'Mysterious ghost ship' discovered in Lake Michigan

The remarkably intact wreck of a schooner that sank in 1891 has been discovered in Lake Michigan.

Shipwreck hunter Ross Richardson was traveling to South Manitou Island in northern Lake Michigan when his sonar picked up “something interesting” on the lakebed. Richardson made a record of the GPS coordinates and returned about a week later for a closer inspection. “The sonar showed something rising 90 feet off the bottom, which is very unusual,” he said on his website.

Resting in 300 feet of water, the mysterious object was beyond Richardson’s diving range so he called in his friend Steve Wimer, a diver and underwater photographer, to examine the wreck site. On Sept. 30, Richardson, Wimer and their friend Brent Tompkins returned to the site and Wimer swam down to photograph what the website describes as a “mysterious ghost ship.”

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Wimer described what he found on the lakebed as “the most intact shipwreck I have ever encountered,” according to Richardson’s website.

The ship's "clipper bow" provided a vital clue as to its identity,

The ship's "clipper bow" provided a vital clue as to its identity, (Steve Wimer II)

The wreck was a small two-masted schooner, about 60 or 70 feet in length, with a lifeboat at its stern.

Eerie footage of the wreck posted on YouTube shows the ship in its final resting place, with its masts clearly still intact. The ship’s deck, hull and stern cabin can also be seen, as well as its lifeboat.

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The presence of iron rope offered a vital clue as to the ship’s identity, as was the schooner’s “sleek clipper bow.” Iron rope wasn’t widely used until the 1870s and the bow was typical of schooners built in Manitowoc and, later, Milwaukee, according to Richardson’s website.

The W.C. Kimball's stern. The ship's masts are still intact. (Steve Wimer II)

The W.C. Kimball's stern. The ship's masts are still intact. (Steve Wimer II)

After searching through about 6,000 schooner records in the Patrick Labadie Great Lakes Maritime Collection, and cross-referencing with Great Lakes databases and newspaper archives, the researcher said that the ship is likely the W.C. Kimball. The schooner was carrying a cargo of salt and wood shingles when she disappeared in May 1891.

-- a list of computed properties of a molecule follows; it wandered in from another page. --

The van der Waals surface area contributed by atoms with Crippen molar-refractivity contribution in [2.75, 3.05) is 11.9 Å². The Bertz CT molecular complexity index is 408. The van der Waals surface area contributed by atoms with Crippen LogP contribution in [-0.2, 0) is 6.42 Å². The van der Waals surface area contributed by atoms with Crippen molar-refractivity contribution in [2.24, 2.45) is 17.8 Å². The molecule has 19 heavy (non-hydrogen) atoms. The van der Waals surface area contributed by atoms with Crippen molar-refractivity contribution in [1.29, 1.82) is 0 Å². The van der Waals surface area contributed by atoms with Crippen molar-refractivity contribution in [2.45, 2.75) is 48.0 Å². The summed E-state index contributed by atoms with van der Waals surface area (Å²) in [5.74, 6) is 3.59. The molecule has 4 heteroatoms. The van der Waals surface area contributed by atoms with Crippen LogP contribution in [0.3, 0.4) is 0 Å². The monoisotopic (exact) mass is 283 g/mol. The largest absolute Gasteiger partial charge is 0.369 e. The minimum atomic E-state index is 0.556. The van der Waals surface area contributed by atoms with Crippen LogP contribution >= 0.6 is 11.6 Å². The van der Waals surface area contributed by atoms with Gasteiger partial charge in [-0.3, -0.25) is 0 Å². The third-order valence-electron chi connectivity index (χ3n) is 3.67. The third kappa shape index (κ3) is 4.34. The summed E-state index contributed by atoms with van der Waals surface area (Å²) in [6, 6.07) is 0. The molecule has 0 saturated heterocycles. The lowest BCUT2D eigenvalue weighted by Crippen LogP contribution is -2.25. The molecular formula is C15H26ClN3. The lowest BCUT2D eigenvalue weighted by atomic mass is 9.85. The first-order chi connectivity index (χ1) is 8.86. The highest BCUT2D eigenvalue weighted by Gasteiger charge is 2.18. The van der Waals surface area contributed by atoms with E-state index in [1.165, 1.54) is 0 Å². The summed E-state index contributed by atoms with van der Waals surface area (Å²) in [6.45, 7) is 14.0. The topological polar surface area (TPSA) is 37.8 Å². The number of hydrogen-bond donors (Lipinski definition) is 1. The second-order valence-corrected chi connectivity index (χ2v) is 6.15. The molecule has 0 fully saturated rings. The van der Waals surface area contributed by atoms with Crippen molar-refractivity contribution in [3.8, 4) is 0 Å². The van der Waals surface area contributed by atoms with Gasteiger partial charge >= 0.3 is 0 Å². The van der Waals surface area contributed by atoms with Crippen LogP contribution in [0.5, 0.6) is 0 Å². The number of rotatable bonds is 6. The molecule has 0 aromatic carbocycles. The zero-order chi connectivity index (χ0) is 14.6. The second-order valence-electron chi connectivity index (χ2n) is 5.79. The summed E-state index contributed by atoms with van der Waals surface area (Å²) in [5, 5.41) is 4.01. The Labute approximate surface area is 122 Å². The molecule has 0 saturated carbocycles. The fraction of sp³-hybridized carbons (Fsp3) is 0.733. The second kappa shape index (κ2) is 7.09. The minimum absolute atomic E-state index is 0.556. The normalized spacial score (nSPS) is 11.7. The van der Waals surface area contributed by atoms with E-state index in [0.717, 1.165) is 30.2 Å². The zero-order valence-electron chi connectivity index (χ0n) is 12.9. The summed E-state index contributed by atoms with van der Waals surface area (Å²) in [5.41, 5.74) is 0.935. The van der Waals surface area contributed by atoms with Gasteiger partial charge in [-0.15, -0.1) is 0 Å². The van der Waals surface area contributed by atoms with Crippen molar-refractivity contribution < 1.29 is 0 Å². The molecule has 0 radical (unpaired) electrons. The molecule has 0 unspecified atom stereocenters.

MLive reports that the schooner, which was built in Manitowoc, Wis., in 1888, was lost in a gale with four people aboard.

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The Great Lakes continue to reveal their shipwreck secrets. Two Civil War-era schooners that collided and sank more than 140 years ago were recently discovered near Beaver Island in northern Lake Michigan.

The W.C. Kimball's stern cabin. (Steve Wimer II)

The W.C. Kimball's stern cabin. (Steve Wimer II)

The wreck of a steamer has also been discovered 103 years after it was struck by a massive wave and sank in Lake Superior. Earlier this year, the Great Lakes Shipwreck Museum announced the discovery of the wreck of the S.R. Kirby off the Keweenaw Peninsula on Michigan’s Upper Peninsula.

Researchers found what appeared to be wreckage near Eagle Harbor, Mich., in 2018 and returned to identify the wreck with an underwater drone this year. That same year, experts said that a shipwreck discovered in Lake Erie in 2015 may be the oldest found in the famous lake.

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A lifeboat was found near the wreck's stern.

A lifeboat was found near the wreck's stern. (Steve Wimer II)

Also in 2018, researchers announced the discovery of the 119-year-old shipwreck Margaret Olwill at the bottom of Lake Erie. The wooden steam barge sank during an 1899 nor’easter.

In May 2008, two explorers discovered the British warship HMS Ontario, which was lost in Lake Ontario in 1780. The Ontario is the oldest shipwreck ever found in the Great Lakes and the only British warship of this period still in existence in the world.

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Later that year, the explorers - Jim Kennard and Dan Scoville, also discovered a rare 19th-century schooner sitting upright 500 feet under the waves of Lake Ontario.

In 2016, Kennard was also part of a team of underwater explorers that discovered the second-oldest confirmed shipwreck in the Great Lakes. The Washington, an American-built, Canadian-owned sloop sank in Lake Ontario during a fierce storm in 1803.

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Fox News' Lucia I. Suarez Sang, Robert Gearty and The Associated Press contributed to this article. Follow James Rogers on Twitter @jamesjrogers